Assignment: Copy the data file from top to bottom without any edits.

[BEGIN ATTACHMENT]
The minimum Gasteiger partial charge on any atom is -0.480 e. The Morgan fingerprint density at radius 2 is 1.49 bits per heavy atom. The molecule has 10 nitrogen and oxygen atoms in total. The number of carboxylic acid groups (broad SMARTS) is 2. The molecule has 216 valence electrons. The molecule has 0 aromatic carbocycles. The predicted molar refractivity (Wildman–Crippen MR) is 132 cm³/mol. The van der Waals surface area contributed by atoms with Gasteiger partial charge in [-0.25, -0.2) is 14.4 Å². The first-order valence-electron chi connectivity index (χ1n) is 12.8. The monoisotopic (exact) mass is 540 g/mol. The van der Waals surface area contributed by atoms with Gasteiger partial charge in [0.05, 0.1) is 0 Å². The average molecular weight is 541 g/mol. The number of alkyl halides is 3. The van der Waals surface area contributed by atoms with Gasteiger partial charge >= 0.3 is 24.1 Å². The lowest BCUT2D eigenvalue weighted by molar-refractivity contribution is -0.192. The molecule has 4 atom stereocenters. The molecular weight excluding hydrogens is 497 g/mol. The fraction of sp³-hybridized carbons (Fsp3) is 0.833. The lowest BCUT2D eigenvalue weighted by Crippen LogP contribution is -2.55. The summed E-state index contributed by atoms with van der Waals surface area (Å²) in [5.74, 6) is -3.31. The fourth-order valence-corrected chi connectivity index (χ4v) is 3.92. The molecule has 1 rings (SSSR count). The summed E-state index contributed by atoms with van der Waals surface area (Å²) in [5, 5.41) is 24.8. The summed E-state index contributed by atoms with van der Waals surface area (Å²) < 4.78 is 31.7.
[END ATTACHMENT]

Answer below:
The minimum Gasteiger partial charge on any atom is -0.480 e. The Morgan fingerprint density at radius 2 is 1.49 bits per heavy atom. The molecule has 10 nitrogen and oxygen atoms in total. The number of carboxylic acid groups (broad SMARTS) is 2. The molecule has 216 valence electrons. The molecule has 0 aromatic carbocycles. The predicted molar refractivity (Wildman–Crippen MR) is 132 cm³/mol. The van der Waals surface area contributed by atoms with Gasteiger partial charge in [-0.25, -0.2) is 14.4 Å². The first-order valence-electron chi connectivity index (χ1n) is 12.8. The monoisotopic (exact) mass is 540 g/mol. The van der Waals surface area contributed by atoms with Gasteiger partial charge in [0.05, 0.1) is 0 Å². The average molecular weight is 541 g/mol. The number of alkyl halides is 3. The van der Waals surface area contributed by atoms with Gasteiger partial charge >= 0.3 is 24.1 Å². The lowest BCUT2D eigenvalue weighted by molar-refractivity contribution is -0.192. The molecule has 4 atom stereocenters. The molecular weight excluding hydrogens is 497 g/mol. The fraction of sp³-hybridized carbons (Fsp3) is 0.833. The lowest BCUT2D eigenvalue weighted by Crippen LogP contribution is -2.55. The summed E-state index contributed by atoms with van der Waals surface area (Å²) in [5.74, 6) is -3.31. The fourth-order valence-corrected chi connectivity index (χ4v) is 3.92. The molecule has 1 rings (SSSR count). The summed E-state index contributed by atoms with van der Waals surface area (Å²) in [5, 5.41) is 24.8. The summed E-state index contributed by atoms with van der Waals surface area (Å²) < 4.78 is 31.7.